From psycadelic edits to a trippy subject, Trance has it all – not to mention all the biggies of Malayalam film industry. And whoever couldn’t have a screen presence, found spot in its credits. To begin with, Anwar Rasheed tried it all – a controversial subject, all the starry faces that could be fit in, the celebrated clash of religion – logic – media and well, ofcourse, Pastor Joshua Carlton himself – Fahad Faasil.
The story starts in a cramped house whose balcony opens to a stretched sea – a childhood memory of coming back home from school and watching the mother being carried down from the ceiling fan, an younger brother Kunjan who shrieks at the sea, smiles at the fishes and occasionally escapes anti-depressants, and Viju Prasad who fans his hands with speed at the mirror and whispers motivation to himself – to lead that life, you need more than just self-motivation.
But that doesn’t go on for long. Soon the younger brother finds a permanent escape from his anti-depressants – same one that his mother chose – and Viju Prasad, the motivational speaker who quotes his rate at 1.5 lakhs and then stoops to 3000 ultimately, was left with depression, red heavy eyelids and an immense scare for ceiling fans. He ends up doing the obvious – leaving the city and moving to Mumbai.
In an unrealistic turn of events, somehow he ends up in an interview with what seems to be two corporate tycoons, who in an unrealistic conversation ends up proposing him the idea to become a pastor – to sell religion. Nevertheless, for two weeks in a strict (that sometimes border on physically violent) training with Avarachan, played by Dileesh Pothan, Viju screams out verses from the Bible, often losing track of himself. Finally, Viju was killed, and Pastor Joshua Carlton was born – Pastor JC – No points for guessing the abbreviation for Jesus Christ.
What leads further into the story is a commercially-predicted storyline. From Fahad on a larger than life stage screaming and selling staged-miracles with paid actors of all ages with fanaticism to his properties – Villas in Munnar to Rolls Royce (??)! Well, moving on..
Not giving away the storyline, but then the film shouldn’t be watched for its narration. If at all, the film can be watched a hundred times and a time more for only one reason – the Pastor himself – Fahad Faasil. Fahad’s every part of the body acts in the film. And I’m not kidding, you can make a whole film with proper storyline with just his eyes – they speak, more than he does, in the film. His elated eyes when he screams to the fanatic crowd to his red heavy eyes when he can’t stand being alone – those pair of eyes are actors in themselves. There are so many instances I want to pull up, but there’s this one scene I can’t seem to shake off from mind:
Fahad’s mind has been screwed for years with the medicine that his bosses keep feeding him – side effects of which make him hallucinate. Fahad, who has to go and perform in the next 20 minutes to the Mega festival of 25th December was fed another ‘blue pill with a smile emoticon’ on it. And within minutes, after Fahad hallucinates to find his younger self with his brother as a reflection on the make-up room’s mirror, his body starts reacting with vigorous shakes and forced ear-to-ear smiles and he, in a reddish violet long suit, can be seen fanatically moving his legs and arms and running to the stage – with his attendants on a chase behind. I can’t think of anyone else than Fahad to have emoted that scene with such perfection.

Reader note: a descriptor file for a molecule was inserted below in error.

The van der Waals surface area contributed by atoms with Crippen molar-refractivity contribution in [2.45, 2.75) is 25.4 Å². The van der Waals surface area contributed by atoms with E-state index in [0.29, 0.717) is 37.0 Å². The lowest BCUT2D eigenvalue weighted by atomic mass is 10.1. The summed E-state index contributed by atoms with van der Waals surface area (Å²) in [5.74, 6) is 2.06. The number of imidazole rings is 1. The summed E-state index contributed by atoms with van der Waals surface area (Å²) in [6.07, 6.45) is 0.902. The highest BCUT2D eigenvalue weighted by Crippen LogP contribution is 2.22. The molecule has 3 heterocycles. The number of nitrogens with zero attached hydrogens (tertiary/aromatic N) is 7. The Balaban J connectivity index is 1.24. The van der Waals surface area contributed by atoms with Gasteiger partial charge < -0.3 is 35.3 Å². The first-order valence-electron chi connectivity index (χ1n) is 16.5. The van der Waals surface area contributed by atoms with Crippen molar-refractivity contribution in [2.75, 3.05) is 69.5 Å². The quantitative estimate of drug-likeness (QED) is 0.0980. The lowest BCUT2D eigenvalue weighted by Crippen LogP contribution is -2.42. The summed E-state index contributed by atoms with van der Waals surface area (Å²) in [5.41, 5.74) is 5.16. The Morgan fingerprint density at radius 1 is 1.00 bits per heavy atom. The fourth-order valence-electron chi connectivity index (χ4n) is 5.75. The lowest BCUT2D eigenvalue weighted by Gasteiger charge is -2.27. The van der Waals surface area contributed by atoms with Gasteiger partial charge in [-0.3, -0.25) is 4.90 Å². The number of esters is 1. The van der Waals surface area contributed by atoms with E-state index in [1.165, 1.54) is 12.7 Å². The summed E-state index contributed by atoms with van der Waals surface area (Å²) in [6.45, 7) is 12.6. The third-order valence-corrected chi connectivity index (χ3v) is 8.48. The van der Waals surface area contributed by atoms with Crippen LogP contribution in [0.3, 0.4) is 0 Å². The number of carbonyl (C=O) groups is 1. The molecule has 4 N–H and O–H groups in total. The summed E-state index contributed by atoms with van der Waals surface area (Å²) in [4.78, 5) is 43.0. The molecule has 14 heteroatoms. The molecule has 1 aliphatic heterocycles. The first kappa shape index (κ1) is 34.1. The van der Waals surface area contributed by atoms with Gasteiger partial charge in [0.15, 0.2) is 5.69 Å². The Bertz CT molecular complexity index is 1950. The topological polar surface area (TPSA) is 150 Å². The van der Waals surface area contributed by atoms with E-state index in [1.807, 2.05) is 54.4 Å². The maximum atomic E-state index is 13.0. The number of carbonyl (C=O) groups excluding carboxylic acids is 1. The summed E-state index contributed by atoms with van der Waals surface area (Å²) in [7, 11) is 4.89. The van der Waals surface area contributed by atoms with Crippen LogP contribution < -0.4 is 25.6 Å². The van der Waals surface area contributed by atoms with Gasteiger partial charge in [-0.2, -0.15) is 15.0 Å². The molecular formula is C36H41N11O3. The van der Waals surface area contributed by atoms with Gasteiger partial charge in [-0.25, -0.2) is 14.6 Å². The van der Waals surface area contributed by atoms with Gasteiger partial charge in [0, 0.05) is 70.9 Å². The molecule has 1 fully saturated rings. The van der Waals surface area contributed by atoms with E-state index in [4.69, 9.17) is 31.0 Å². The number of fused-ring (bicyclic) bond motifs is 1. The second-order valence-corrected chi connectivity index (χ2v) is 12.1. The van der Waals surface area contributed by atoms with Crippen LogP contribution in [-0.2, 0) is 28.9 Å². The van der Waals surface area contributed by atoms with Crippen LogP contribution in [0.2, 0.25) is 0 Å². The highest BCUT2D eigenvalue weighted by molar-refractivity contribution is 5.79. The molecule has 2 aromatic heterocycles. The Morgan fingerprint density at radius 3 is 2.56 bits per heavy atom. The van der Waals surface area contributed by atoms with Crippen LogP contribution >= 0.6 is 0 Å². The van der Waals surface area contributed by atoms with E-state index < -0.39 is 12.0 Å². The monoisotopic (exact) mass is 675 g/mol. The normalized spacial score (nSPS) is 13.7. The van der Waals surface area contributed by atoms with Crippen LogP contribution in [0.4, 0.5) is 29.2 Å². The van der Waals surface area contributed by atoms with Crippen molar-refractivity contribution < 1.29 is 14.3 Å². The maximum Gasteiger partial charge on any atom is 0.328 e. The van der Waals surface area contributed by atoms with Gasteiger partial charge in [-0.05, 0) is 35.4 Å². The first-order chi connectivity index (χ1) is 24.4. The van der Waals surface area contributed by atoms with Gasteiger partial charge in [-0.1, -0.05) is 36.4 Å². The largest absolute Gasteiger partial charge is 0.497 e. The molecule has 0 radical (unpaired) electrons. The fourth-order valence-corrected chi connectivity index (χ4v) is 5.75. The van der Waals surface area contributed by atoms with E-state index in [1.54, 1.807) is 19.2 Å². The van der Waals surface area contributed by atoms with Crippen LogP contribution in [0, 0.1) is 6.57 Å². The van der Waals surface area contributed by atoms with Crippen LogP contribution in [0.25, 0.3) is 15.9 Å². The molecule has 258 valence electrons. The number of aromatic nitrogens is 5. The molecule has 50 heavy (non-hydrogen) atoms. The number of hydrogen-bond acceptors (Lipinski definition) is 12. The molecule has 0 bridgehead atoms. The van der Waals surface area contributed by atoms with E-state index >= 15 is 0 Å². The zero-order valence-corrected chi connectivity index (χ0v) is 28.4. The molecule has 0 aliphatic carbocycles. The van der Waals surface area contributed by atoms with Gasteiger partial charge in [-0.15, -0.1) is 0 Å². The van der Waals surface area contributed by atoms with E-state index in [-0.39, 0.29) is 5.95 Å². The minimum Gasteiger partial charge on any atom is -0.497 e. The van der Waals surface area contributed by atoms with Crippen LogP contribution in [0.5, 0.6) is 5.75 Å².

From the beginning of the movie, I have been disturbed for one particular reason – what if someone actually starts believing all the whataboutery that Pastor acts up – and there comes Vinayakan. As a father who runs with his daughter’s corpse behind the Pastor, because God before science, miracle before medicine, and that cry of a father on losing his kid – Vinakayan does what he does best – a crude act that hits right where it hurts.
Trance, with Fahad, can be forgiven for the multiple glitches it makes. But perhaps, the biggest one was the plot inclusion of Nazriya Nazim – who played the role of Esther – Pastor’s fake assistant. Nazriya, with her limited acting abilities, doesn’t live upto the introduction that the casting agent gives – talented, who’s smile lights up the whole room and so on – no, she was not even close. In the storyline, she gets recruited to ‘be close to Fahad’ – well, she ends up doing none, except in an impulsive turn of events, she ends up telling the recruiter over a phonecall that Fahad has ‘some problem’ and then she ends up vanishing. Sigh!
The film could have ended with the mental institution scene and Fahad moving out after being treated for two years. But no, suddenly Nazriya ends up in Amsterdam and Fahad goes there too, to find her – in the red light district. What follows is every Malayalam cinema lover’s heartbreak – Fahad sights Nazriya and she ends up running up to Fahad in slow motion and unapologetically breaking the glass – scratch that, she ends up unapologetically breaking the build up that Fahad had done with all of himself, Anwar had done with his direction and Amal Neerad had done with his careful cinematography.
But maybe we can forgive so many more of Nazriyas, if we have one Fahad to rescue. Praise the Fahad! Hallelujah!